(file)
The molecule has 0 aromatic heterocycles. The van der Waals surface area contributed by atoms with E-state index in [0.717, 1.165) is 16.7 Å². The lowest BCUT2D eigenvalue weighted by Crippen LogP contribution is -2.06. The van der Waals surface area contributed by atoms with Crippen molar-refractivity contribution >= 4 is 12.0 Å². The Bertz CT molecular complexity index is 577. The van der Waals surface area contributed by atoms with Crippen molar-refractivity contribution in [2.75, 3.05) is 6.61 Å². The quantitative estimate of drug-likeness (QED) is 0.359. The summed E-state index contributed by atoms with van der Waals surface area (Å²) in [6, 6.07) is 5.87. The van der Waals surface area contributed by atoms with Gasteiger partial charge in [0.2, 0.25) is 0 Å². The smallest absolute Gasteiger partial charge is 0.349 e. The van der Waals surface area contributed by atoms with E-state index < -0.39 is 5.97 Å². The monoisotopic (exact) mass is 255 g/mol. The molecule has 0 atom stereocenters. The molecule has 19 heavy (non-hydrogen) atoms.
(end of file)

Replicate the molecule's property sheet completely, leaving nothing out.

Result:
The molecule has 0 aromatic heterocycles. The van der Waals surface area contributed by atoms with E-state index in [0.717, 1.165) is 16.7 Å². The lowest BCUT2D eigenvalue weighted by Crippen LogP contribution is -2.06. The van der Waals surface area contributed by atoms with Crippen molar-refractivity contribution >= 4 is 12.0 Å². The Bertz CT molecular complexity index is 577. The van der Waals surface area contributed by atoms with Crippen molar-refractivity contribution in [2.75, 3.05) is 6.61 Å². The quantitative estimate of drug-likeness (QED) is 0.359. The summed E-state index contributed by atoms with van der Waals surface area (Å²) in [6, 6.07) is 5.87. The van der Waals surface area contributed by atoms with Gasteiger partial charge in [0.2, 0.25) is 0 Å². The smallest absolute Gasteiger partial charge is 0.349 e. The van der Waals surface area contributed by atoms with E-state index < -0.39 is 5.97 Å². The monoisotopic (exact) mass is 255 g/mol. The molecule has 0 atom stereocenters. The molecule has 19 heavy (non-hydrogen) atoms.